The B.S. in Design, Innovation, and Society at Rensselaer provides creative, socially conscious students with a broad education in design. This is not your typical design program.
The B.S. in Design, Innovation, and Society (DIS) is a unique liberal arts-focused and studio-based design program:
- Design studios are complemented by a sequence of humanities and social sciences courses, which explore the social, environmental, political, legal, and cultural dimensions of design and technology in modern life.
- Through the integration of social and humanistic inquiry into a creative and technical studio-based curriculum, students learn how to use design to address real-world problems.
By examining the intersections among science, technology, design, and society, students develop a unique, well-rounded skill set in design work and critical thinking. DIS design experiences range over a breadth of problems from larger, systemic problems to smaller, focused problems. DIS provides all of the elements necessary to put students’ creativity to work as leaders of design and innovation to address big social and environmental challenges with creative approaches.
Students who graduate from this program will be able to:
- Formulate design problems that challenge conventional assumptions because they are based on social science
- Analyze and apply design methods that identify key factors (e.g., economic, technical, environmental, cultural, etc.) that shape problems and potential solutions
- Realize innovative design concepts through visual representations, physical prototypes, and user testing
- Collaborate with diverse stakeholders throughout the design process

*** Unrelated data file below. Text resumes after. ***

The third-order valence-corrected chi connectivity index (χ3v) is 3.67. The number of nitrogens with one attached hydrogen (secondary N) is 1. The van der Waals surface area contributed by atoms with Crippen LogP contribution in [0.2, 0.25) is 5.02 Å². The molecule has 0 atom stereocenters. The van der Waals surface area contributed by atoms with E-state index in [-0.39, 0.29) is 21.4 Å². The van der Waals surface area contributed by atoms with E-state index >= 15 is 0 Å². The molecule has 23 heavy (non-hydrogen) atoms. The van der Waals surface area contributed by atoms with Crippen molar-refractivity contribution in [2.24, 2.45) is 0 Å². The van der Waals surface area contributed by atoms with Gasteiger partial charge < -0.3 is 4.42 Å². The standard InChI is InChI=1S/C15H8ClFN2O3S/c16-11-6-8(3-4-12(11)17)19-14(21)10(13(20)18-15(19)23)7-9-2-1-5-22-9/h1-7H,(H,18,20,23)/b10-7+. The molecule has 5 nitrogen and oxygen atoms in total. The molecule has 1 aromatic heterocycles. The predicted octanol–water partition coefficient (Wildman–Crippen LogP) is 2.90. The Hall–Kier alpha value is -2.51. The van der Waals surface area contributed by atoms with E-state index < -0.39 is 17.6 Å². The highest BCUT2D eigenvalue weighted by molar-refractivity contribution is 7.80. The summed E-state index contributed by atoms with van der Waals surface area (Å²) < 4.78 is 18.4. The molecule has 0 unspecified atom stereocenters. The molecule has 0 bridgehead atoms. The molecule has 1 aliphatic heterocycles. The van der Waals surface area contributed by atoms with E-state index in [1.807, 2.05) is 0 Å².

- Write and present effectively about how they understand complex social problems and how those problems can be addressed through thoughtful, socially conscious design solutions
“Altruism is ingrained in me,” said Lydia Krauss, the daughter of two Presbyterian ministers. Her four years at Rensselaer Polytechnic Institute have certainly borne that out. She has developed numerous projects aimed at making life better and more accessible for others.
While these are lofty goals, Krauss said that pursuing a dual major in Design, Innovation, and Society (DIS) in the School of Humanities, Arts, and Social Sciences and Biomedical Engineering (BME) in the School of Engineering made her particularly effective at achieving them.
“Both my engineering and humanities educations have helped to develop distinct yet critical dimensions of my academic and personal self,” she said. “We are entering an era where individuals who can communicate and thrive across traditional professional divides are more and more critical.”
Krauss’ projects have included a toy — called “Braille Blocks” — designed to help children learn Braille, a custom prosthetic socket intended to help amputees hold and cut things like vegetables, and a door-opening device for people in wheelchairs.
Krauss was a finalist in the Health Hackathon at the Ichan School of Medicine at Mount Sinai in 2017. Her project, the “Helping Stand,” was a portable device to help fatigued patients stand to get out of a car. She also spent last summer interning in Berlin working for Amparo Prosthetics, a company co-founded by a Rensselaer graduate.
Community is important to Krauss. A native of Los Angeles, she said she had to adjust to life on the East Coast, where she found differences in culture and pace. “The way I coped with this challenge was to immerse myself in the family-like community that DIS forms,” she said.
- graduate studies in design, social sciences, engineering, environmental studies, and management
- industrial and product design
- product and design engineering
- design consultancies
- user-experience and social-innovation analysis
- startup companies
- educational institutions
- government research agencies
- entrepreneurship in green industry and social ventures